CBO Report: Immigration Reform Will Shrink the Deficit and Grow the Economy

Today, the independent Congressional Budget Office released its score of the Senate’s bipartisan immigration bill, providing even more evidence that commonsense immigration reform is good for the budget and good for economic growth.

CBO estimates that fixing our broken immigration system will reduce federal deficits by about $200 billion over the next 10 years, and about $700 billion in the second decade. The CBO analysis made clear that the additional taxes paid by new and legalizing immigrants would not only offset any new spending, but would be substantial enough to reduce the deficit over the 20-year window. A significant portion of the new taxes would be paid by previously undocumented immigrants. While many of these workers already pay federal taxes, millions more will pay payroll taxes once they are able to obtain legal status and work above board.

CBO also found that commonsense immigration reform will increase real GDP by 3.3% in 2023, and 5.4% in 2033, a real increase of roughly $700 billion in 2023 and $1.4 trillion in 2033, due to higher labor force participation, increased capital investment, and increased productivity resulting from “technological advancements, such as new innovations and improvements in the production process.” 

CBO’s score follows other recent independent analyses which underscore that passing commonsense immigration reform is also one of the best, and often overlooked, ways to strengthen the solvency of the Social Security trust fund.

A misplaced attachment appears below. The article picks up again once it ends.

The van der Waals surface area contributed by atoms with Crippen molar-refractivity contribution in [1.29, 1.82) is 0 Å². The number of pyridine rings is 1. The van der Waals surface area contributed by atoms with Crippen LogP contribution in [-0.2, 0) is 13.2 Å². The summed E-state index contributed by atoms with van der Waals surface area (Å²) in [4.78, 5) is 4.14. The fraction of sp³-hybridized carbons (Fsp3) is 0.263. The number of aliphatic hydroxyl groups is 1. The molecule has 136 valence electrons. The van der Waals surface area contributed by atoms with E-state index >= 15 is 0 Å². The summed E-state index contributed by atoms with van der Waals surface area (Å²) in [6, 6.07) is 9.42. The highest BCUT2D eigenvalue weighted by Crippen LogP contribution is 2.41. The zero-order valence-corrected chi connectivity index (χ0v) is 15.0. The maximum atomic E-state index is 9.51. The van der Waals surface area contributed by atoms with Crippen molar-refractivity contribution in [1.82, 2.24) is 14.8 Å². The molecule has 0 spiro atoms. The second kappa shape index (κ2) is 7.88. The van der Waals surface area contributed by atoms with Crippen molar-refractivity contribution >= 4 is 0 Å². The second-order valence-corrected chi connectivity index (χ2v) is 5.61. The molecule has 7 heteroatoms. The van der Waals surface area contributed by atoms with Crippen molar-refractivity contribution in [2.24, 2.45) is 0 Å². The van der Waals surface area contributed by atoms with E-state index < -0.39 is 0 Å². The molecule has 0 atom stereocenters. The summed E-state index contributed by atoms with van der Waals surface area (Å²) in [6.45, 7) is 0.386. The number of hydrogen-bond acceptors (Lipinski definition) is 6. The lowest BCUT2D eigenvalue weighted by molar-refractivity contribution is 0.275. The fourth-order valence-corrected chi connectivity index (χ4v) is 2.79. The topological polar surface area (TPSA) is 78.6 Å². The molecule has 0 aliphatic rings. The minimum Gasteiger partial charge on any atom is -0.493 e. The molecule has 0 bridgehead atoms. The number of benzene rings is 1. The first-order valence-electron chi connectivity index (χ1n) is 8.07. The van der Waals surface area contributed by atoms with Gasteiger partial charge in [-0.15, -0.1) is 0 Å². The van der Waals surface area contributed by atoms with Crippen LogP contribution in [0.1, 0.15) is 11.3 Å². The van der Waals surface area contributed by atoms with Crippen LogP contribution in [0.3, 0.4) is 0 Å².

In a letter on May 8th, the Social Security Chief Actuary stated that the bipartisan Senate immigration bill will strengthen the solvency of the Social Security Trust Fund in the short run and the long run by reforming the legal immigration system and increasing by millions the number of currently-undocumented workers who will be paying payroll taxes. The Chief Actuary  wrote, “Overall, we anticipate that the net effect of this bill on the long-range OASDI [Social Security] actuarial balance will be positive.”

Because most immigrants are young, additional immigration helps balance out the increase in retirees-per-worker that will occur as the Baby Boom generation retires. That’s why the recently-issued 2013 Social Security Trustees Report finds that increased immigration strengthens Social Security. The Trustees Report shows that an increase of about 25 percent in annual net immigration flows would reduce the 75-year Social Security imbalance by 7 percent. Conversely, a 25 percent decrease in immigration would increase the 75-year imbalance by 8 percent. It’s also why a recently published analysis in Health Affairs concluded that “Encouraging a steady flow of young immigrants would help offset the aging of the U.S. population and the health care financing challenge that it presents.”

And these tangible economic and budget gains come on top of the other benefits of building a 21st century immigration system: strengthening our national security, spurring job creation, promoting innovation, and ensuring that America maintains its leadership position in having the most talented workforce in the world.

The President urges Congress to quickly move this bill forward, so that commonsense immigration reform becomes a reality as soon as possible. 

Sylvia Mathews Burwell is the Director of the White House Office of Management and Budget, Alan Krueger is the Chairman of the Council of Economic Advisors, and Gene Sperling is the Director of the National Economic Council.
Related Topics: Economy, Immigration
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